Louisiana Forestry Ass'n v. U.S. Dep't of Labor, PICS Case No. 14-0166 (3d Cir. Feb. 5, 2014) Vanaskie, J. (54 pages).

THIRD CIRCUIT

The Legal Intelligencer

LABOR AND EMPLOYMENT

Class Actions • Opt-out Procedure • Excusable Neglect

Louisiana Forestry Ass'n v. U.S. Dep't of Labor, PICS Case No. 14-0166 (3d Cir. Feb. 5, 2014) Vanaskie, J. (54 pages).

Department of Labor may promulgate rules concerning the temporary labor certification process in the context of the H-2B program, which permits U.S. employers to recruit and hire temporary workers from abroad; rule in question was validly promulgated pursuant to Department of Homeland Security's authority under the Immigration and Nationality Act to administer the nation's immigration laws, generally, and the H-2B program specifically. Affirmed.

Department of Homeland Security, responsible for administering the H-2B program (permitting U.S. employers to recruit and hire temporary unskilled, nonagricultural workers from abroad to fill positions that no qualified U.S. worker will accept), is directed by 28 U.S.C. §1184(c) of the Immigration and Nationality Act to consult with appropriate agencies of the government in determining the question of any alien as a nonimmigrant. DHS requires an employer seeking an H-2B visa to first apply for a temporary labor certification with the Department of Labor for a prevailing wage determination prior to filing the visa petition. DOL calculates the prevailing wage based upon pertinent regulations that it enacts. Only after DOL issues the labor certification may an employer file an H-2B visa application with the DHS. Although DOL's labor certification is a prerequisite to obtaining an H-2B visa petition, the authority to grant or deny an H-2B visa petition ultimately rests with DHS alone.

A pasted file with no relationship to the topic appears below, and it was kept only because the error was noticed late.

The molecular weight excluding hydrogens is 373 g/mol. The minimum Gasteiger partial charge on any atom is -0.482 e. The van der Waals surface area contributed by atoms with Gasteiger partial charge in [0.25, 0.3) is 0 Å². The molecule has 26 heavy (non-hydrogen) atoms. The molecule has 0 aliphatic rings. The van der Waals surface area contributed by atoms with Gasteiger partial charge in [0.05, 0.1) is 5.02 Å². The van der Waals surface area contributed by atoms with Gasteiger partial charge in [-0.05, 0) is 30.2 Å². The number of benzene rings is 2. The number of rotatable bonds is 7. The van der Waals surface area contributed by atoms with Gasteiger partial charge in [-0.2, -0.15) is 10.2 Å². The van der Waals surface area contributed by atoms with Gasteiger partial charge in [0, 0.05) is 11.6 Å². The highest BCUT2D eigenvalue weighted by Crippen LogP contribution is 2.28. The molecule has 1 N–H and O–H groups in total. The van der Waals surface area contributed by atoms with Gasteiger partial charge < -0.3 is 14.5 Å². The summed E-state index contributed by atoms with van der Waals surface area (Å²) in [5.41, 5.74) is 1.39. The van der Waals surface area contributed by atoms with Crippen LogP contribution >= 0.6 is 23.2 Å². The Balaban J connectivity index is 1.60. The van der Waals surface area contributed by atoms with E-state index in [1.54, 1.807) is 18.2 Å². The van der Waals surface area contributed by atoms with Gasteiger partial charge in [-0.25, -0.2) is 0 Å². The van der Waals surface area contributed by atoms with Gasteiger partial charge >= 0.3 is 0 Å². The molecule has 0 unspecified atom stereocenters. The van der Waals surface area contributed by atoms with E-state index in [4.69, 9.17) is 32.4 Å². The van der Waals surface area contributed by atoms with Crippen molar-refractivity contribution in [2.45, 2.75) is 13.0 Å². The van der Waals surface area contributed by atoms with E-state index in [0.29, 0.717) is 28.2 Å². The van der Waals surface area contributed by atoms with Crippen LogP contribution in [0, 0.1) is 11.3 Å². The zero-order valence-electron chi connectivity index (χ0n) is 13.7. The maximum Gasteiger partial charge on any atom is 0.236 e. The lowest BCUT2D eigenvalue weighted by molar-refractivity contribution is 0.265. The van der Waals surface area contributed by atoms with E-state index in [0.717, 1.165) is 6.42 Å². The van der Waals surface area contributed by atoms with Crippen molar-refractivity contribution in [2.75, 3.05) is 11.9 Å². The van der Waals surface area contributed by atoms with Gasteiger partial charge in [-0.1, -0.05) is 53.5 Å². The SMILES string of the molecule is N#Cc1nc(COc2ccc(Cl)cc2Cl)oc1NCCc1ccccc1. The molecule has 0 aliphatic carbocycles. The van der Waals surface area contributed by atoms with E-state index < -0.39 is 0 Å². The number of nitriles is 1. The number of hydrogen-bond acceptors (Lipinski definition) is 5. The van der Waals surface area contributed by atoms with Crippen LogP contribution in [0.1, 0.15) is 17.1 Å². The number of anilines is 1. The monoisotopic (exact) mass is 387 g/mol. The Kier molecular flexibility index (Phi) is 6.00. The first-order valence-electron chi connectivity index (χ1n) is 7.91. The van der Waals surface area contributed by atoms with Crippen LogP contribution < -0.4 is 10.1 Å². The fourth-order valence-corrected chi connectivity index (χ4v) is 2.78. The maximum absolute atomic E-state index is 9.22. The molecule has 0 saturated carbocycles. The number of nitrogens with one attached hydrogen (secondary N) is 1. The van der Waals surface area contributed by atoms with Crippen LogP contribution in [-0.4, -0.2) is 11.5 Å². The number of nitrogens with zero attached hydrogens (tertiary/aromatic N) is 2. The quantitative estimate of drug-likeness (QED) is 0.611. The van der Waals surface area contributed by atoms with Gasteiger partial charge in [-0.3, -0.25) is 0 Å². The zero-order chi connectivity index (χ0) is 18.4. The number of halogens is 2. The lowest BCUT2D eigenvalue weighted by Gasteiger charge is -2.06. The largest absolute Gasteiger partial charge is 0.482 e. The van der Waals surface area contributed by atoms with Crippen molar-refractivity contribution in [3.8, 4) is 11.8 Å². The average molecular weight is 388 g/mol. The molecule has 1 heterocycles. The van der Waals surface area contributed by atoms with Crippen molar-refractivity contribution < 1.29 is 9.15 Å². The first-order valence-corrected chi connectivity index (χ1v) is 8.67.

In 2011, DOL issued a new regulation governing calculation of the minimum wage a U.S. employer must offer in order to recruit foreign workers as part of the H-2B program. A group of associations, representing employers which recruit H-2B workers, challenged the rule's validity (it increased labor costs) by initiating an action against DOL. Appellants argued, inter alia, that DOL lacks authority to promulgate legislative rules concerning the H-2B program.

The U.S. District Court for the Eastern District of Pennsylvania granted appellee's motion for summary judgment, concluding that the INA, as amended, confers implied rulemaking authority on DOL, and DOL had not exceeded the scope of that authority in issuing the 2011 Wage Rule.

On appeal, appellants claimed that there exists no legal basis—statutory or otherwise—upon which DOL may predicate its rulemaking concerning the H-2B program. They contendedthat DHS unlawfully subdelegated its authority over the H-2B program to DOL. Appellees counter that DOL has authority to promulgate rules concerning the H-2B program because DHS lawfully conditioned its granting of H-2B petitions on obtaining a labor certification from DOL and permissibly endowed DOL limited rulemaking authority to carry out its charge of issuing certifications. The U.S. Court of Appeals for the Third Circuit affirmed.

DOL has authority to promulgate rules concerning the temporary labor certification process in the context of the H-2B program, and the 2011 Wage Rule was validly promulgated pursuant to DHS's authority under the INA to administer the nation's immigration laws, generally, and the H-2B program specifically.